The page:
December 18, 2008
Don’t feel bad! I love Christmas, too!
(Page 2 - Previous Page)What's not to love?
Again, I'm not looking to assimilate, we have already done enough assimilation by virtue of the fact that we are living here in the Diaspora. So don't even think of calling me a self-hating Jew. Quite the opposite! My Jewishness permeates both my professional and personal life in a big way. (Hey, I don't see any of you hosting the Chabad Telethon!) I constantly perform or emcee Jewish events, dinners and fundraisers, which I love to do not only because of the nachas I get helping out Jewish causes, but also because Jewish audiences -- though they're toughest -- are my favorite. There's a connection there that I can't get anywhere else -- just like when Chris Rock performs at the Apollo, except without all the energy and enthusiasm. And I won't even mention that I'm on the board of my shul!
I'm sure some of you are still bothered by this article, and you should be. I am too! All this basking in their holiday glory actually irks me more than it does you. I am constantly asking myself, why when every fiber of me is Jewish, am I so excited about the fact that it's Christmas time?
As a kid I absolutely loved Chanukah. I have nothing but fond memories of it. My zayde sitting in a chair, giving out shiny silver coins to all the cousins lined up eagerly awaiting their bounty. Or the latke-making contests that my Aunt Ruta would always win. (She used 50 gallons of canola oil!) Or the simple act of being with my two brothers and parents and lighting our menorah in the window of my family's apartment in the Bronx. We can rule out childhood trauma.
Maybe I'm a dupe of Christmas marketing. Our marketing is so poor that I've even heard absurdities such as Chanukah was invented as the answer to Christmas. WHAT? We need an ad campaign just to let everyone know that Chanukah was created a couple hundred years before Christmas. Here's a snippet: Maccabees is a book in the New Testament. So how could Jews be accused of lifting gentile holiday themes? As with everything else, we were there first! OK, fine, maybe we swiped the whole gift-giving idea, but is that enough to put our holiday on the marketing back burner?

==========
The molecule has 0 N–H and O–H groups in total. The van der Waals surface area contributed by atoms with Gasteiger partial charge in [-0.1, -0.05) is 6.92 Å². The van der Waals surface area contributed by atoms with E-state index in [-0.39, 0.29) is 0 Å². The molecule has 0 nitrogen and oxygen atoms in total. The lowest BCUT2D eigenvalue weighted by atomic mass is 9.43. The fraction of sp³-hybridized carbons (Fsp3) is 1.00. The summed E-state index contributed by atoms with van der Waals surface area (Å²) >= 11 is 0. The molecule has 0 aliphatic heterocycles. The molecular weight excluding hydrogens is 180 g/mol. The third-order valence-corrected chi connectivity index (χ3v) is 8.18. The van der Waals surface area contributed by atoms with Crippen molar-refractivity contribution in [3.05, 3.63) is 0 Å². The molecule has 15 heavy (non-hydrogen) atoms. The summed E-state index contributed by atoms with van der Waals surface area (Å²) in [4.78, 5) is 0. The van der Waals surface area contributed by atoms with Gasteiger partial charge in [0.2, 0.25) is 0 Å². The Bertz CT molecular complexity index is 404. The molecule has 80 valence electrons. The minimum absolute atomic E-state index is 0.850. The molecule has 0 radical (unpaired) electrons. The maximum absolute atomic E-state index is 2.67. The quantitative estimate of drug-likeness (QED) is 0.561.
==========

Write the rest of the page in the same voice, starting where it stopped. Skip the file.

It can't just be marketing. If a movie stinks, no marketing in the world can save it. It's gotta be a good product, too! So what is it about Chanukah that can't compete? And then it hit me. Chanukah, isn't Jewish enough! Passover and Sukkot are my two favorite weeks of the year! I love those holidays because they are so wonderfully Jewish. Eating bitter herbs or a muddy concoction of sorts is very Jewish. Leaning back on our pillow-laden chairs, downing a fourth cup of Yarden cab, wondering aloud why this night is different from all other nights.... Extremely Jewish. (By the way, on the second night, the question should really be, "Why is this night EXACTLY like last night?"). Sitting in a bamboo roofed hut, eating honey-draped challah is as Jewish as one can get. Lighting a candelabra? Not that Jewish! Anyone can do that. Obviously, the story of Chanukah is very Jewish, but the practice of Chanukah, not so much. I want my holidays to be super Jewified!
If I'm going to get excited about a holiday in December, sorry, it's Christmas. There's just so much more fun Christmasy stuff to be excited about. Other than the few minutes of lighting, you wouldn't even know it's Chanukah. But from Thanksgiving until Dec. 26, you know it's Christmas and you're merry about it.
Perhaps I enjoy all this pre-Christmas warmth because there's actually something very Jewish about it. Everything in the city just slows down and quietude takes over. The tranquility permeating the streets is palpable. It brings me to imagine what Jerusalem may have been like 3,000 years ago on a Friday afternoon, as Shabbat was nearing. No trade nor commerce, no hustle nor bustle. Just joyous, cheery folks who were soon to put their daily troubles behind them and be with their families for some much needed restful, sacred, feel-good time.
As a Sabbath observer I get a weekly dose of that serenity. I'm sure the warm feeling of simply uttering the phrase, "Good Shabbos" to a neighbor is analogous to the sheer joy in their "Merry Christmas." How dare the politically correct drumbeaters force the generic, tepid "Happy Holidays" on us? I couldn't imagine being told to supplant my "Good Shabbos" or "Shabbat Shalom" with "Happy Weekend!" Let's allow everyone their proper greeting! It only adds to the merriment!
In this crazy world, everyone can use some Christmas cheer, and let's face it, whether enjoying a gingersnap latte or a warm smile from a perfect stranger, we all benefit in one way or another. So have yourselves a very Merry Christmas; I know I will.
However, I'll be home for.... Chanukah!
Elon Gold is a comedian, actor and writer who has starred in sitcoms (Fox's "Stacked," NBC's "In-Laws") and is currently readying his fifth appearance on "The Tonight Show With Jay Leno" and his one-man show, "Elon Gold: Half Jewish, Half Very Jewish." He can next be seen guest starring in CBS's "The Mentalist" on Feb. 10.
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